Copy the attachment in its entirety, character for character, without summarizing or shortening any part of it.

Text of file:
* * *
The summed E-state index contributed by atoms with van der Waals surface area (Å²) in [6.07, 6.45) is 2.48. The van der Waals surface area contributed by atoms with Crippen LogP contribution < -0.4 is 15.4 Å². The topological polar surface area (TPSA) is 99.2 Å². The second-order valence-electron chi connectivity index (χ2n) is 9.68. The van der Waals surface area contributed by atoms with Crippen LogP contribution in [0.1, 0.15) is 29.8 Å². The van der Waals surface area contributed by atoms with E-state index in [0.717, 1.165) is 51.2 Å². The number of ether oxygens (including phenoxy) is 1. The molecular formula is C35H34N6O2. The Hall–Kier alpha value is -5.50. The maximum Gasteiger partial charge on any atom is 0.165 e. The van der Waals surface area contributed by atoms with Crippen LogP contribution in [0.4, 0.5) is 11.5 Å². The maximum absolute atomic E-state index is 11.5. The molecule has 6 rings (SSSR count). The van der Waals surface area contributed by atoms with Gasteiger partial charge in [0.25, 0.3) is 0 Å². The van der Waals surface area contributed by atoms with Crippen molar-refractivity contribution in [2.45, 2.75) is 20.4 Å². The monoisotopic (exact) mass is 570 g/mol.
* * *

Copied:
The summed E-state index contributed by atoms with van der Waals surface area (Å²) in [6.07, 6.45) is 2.48. The van der Waals surface area contributed by atoms with Crippen LogP contribution < -0.4 is 15.4 Å². The topological polar surface area (TPSA) is 99.2 Å². The second-order valence-electron chi connectivity index (χ2n) is 9.68. The van der Waals surface area contributed by atoms with Crippen LogP contribution in [0.1, 0.15) is 29.8 Å². The van der Waals surface area contributed by atoms with E-state index in [0.717, 1.165) is 51.2 Å². The number of ether oxygens (including phenoxy) is 1. The molecular formula is C35H34N6O2. The Hall–Kier alpha value is -5.50. The maximum Gasteiger partial charge on any atom is 0.165 e. The van der Waals surface area contributed by atoms with Crippen LogP contribution in [0.4, 0.5) is 11.5 Å². The maximum absolute atomic E-state index is 11.5. The molecule has 6 rings (SSSR count). The van der Waals surface area contributed by atoms with Gasteiger partial charge in [0.25, 0.3) is 0 Å². The van der Waals surface area contributed by atoms with Crippen molar-refractivity contribution in [2.45, 2.75) is 20.4 Å². The monoisotopic (exact) mass is 570 g/mol.